Lewis believes that animals receive a sense of self or personality from association with their human masters. We give our pets names and they answer to those names (hopefully), and perhaps recognize themselves by them. “If a good sheepdog seems ‘almost human’ that is because a good shepherd has made it so,” says Lewis. Lewis suggests, acknowledging that he is going out on a theological limb, that animals “attain a real self in their masters in a sense similar to the way human attain real life in Christ.” “And in this sense,” suggests Lewis, “it seems to me that certain animals may have an immortality, not in themselves, but in the immortality of their masters.”


    https://www.orthodoxytoday.org/blog/2014/03/animal-immortality-do-animals-go-to-heaven/

    Here is an Orthodox Priest saying that dogs even pray:

    Do dogs pray (does creation pray)? Absolutely! “Let everything that has breath praise the Lord” (Psalm 150:6). But how do they pray? Their very existence is prayer. Every created nature is made to live in communion with God. Human nature itself lives in communion with God. Our fall does not consist in becoming something other than human – we have yet to become truly human. Thus St. Paul says: “Man is the glory of God” (1 Cor. 11:7). And St. Irenaeus says, “The glory of God is man fully alive” (Adv. Her. 4.34.5-7). Our becoming truly human would mean the restoration of our true integrity – we would live in accordance with our nature and praise the Lord without ceasing. The natures of all creation ceaselessly praise God by their very existence. Our struggle is to rejoin the song of creation with the whole of our being.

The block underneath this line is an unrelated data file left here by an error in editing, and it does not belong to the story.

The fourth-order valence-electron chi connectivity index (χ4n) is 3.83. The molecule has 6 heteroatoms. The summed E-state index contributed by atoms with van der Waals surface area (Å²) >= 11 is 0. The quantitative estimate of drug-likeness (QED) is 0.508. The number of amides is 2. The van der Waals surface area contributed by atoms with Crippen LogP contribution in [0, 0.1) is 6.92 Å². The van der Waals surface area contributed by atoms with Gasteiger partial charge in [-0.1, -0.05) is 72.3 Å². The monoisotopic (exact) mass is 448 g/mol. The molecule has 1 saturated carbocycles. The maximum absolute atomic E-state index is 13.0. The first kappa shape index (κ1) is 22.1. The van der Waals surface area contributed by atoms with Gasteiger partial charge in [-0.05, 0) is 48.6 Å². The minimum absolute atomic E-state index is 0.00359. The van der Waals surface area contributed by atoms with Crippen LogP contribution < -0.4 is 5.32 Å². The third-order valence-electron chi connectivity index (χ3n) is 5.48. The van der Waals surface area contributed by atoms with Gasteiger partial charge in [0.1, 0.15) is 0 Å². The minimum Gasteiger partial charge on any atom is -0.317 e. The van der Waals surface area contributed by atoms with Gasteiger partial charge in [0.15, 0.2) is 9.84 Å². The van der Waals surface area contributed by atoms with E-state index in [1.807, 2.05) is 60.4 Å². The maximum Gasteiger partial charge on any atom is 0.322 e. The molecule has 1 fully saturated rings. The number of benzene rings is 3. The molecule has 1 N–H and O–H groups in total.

Earlier he says that dogs do not have a sense of free will... thus they are also without sin... but without free will... yet, they pray, in their own way, and it would seem are quite beloved by God...

    So we have this Orhtodox Father convinced that there is the possibility of it, but it is not conclusive.

    The ultimate disposition of dogs (and all creation) is in the hands of God. I personally pray that the groaning of creation will be met with a liberation that includes an eternal life for all and everything. At present, my dog and I groan for the liberation of a well-trained life. I pray to become more consistently human – and I’m sure he prays for the same thing.